Silas Liew: Eid 2014


KUALA LUMPUR, Malaysia — Last Sunday started the Muslim month of Ramadan, the holy month of fasting leading up to the month of Shawwal where the celebration of Eid falls, and what better way to celebrate this than by introducing Malaysian designer Silas Liew‘s Eid Collection 2014. Drawing inspiration from a plethora of influences ranging from African to Southeast Asian, Silas manages to fashion a collection which is modern, bold and unique: breathing new life into traditional Muslim wear.

Key pieces of the collection include a silk kaftan inspired by the West African Boubou as well as a Malaysian Baju Kurung put together with a Thai fisherman’s pants. Silas states that one of the most difficult pieces to put together was the fringe beaded Baju Kurung Kedah top made of heavy silk organza because it was manually rendered in glass caviare and bugle beads.

This Eid collection notably draws away from traditional Malay colouring, and as Sila puts it:

When we considered the colours and prints in the collection, we borrowed some aspects from the national costumes of Asia and Africa but it was important to us that the graphic elements did not overwhelm the pieces. We wanted a distinct ease that you see in traditional garments without making too much of a statement.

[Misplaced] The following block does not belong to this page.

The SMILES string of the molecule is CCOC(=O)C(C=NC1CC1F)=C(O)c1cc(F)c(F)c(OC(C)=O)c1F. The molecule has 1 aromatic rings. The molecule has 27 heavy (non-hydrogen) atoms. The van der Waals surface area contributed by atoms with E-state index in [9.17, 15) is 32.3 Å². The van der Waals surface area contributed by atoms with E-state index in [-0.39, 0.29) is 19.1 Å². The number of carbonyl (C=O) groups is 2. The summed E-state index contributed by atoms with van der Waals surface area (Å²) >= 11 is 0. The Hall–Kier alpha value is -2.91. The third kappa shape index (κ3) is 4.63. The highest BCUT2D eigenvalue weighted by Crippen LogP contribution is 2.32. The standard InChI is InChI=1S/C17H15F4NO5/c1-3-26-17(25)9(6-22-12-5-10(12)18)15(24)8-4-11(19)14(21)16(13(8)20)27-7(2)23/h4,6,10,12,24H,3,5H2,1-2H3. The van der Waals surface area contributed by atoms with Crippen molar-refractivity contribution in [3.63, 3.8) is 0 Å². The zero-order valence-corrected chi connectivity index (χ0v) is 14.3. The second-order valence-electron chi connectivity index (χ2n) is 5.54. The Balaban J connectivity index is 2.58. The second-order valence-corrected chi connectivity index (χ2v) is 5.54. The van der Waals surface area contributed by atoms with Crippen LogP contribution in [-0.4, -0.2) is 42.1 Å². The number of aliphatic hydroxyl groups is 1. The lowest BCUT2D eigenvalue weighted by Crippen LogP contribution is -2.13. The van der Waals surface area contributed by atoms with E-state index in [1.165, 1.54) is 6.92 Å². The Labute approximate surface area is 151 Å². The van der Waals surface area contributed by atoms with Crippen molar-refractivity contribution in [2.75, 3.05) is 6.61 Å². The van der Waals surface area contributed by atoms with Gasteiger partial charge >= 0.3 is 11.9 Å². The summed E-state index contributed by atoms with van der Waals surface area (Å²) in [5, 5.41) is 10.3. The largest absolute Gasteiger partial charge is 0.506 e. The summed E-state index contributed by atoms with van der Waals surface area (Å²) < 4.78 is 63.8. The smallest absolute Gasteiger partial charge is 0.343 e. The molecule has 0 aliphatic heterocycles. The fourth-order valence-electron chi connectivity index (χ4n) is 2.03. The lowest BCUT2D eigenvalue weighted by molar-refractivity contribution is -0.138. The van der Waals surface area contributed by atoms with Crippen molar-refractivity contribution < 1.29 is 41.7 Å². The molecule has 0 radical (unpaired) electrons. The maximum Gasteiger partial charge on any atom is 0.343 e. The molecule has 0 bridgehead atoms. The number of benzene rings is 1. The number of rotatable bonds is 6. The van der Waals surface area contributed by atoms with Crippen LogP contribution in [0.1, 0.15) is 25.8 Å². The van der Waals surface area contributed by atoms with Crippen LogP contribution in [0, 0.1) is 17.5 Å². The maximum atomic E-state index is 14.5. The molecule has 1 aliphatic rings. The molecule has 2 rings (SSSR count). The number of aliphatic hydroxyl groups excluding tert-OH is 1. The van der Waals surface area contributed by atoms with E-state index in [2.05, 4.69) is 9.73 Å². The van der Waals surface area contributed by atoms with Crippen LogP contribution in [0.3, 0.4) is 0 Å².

Silas states that his personal favourite piece from this collection is the silk kaftan which was digitally printed with the abstract desert landscape in loose brushstrokes. This is because he considers the effect of the large scale print on the sheer chiffon to be rather interesting as it creates illusory lines that skim across the body.

Another notable feature of this collection is that it is also Silas’ first venture into traditional Malay garments. Known more for his bespoke pieces of regular and contemporary edge, this collection sheds a new light on the craft of the Malaysian designer and his willingness to venture into the unknown. Silas noted that he was quite challenged by the design aspects of reinterpreting traditional garments but he has drawn inspiration from ethnic costume for his main line so this contextual reversal provides room for something quite modern and distinct.

We asked Silas which cultures he drew his inspirations from for the traditional garments:

We sought the silhouette of the Nigerian Bubu as a reference for our kaftans as well as the asymmetric neckline closure of the Vietnamese Ao Dai for the mens Baju Melayu. You might catch a glimpse of Thai fisherman pants and a Japanese Obi in our pieces this season.


This collection features many aspects, giving a little nod to each culture through the designs and colours of the clothing. Importantly it does not just pander to the generic Muslim chic derivations such as variations of the hijab or over play with lace. This is a collection that deserves significant attention. Silas’ bespoke collection even can be made to order via his website.

Courtesy of and Photography: Silas Liew | Website: |
Nicholas Ng About the author

Perpetual master of words bringing Southeast Asia to your fingertips. With a LLB and LLM from the UK, The FG Magazine is just one of his many talents. Head of Public Relations at a marketing agency by day, freelance writer by night, he is always looking out for the next cause célèbre.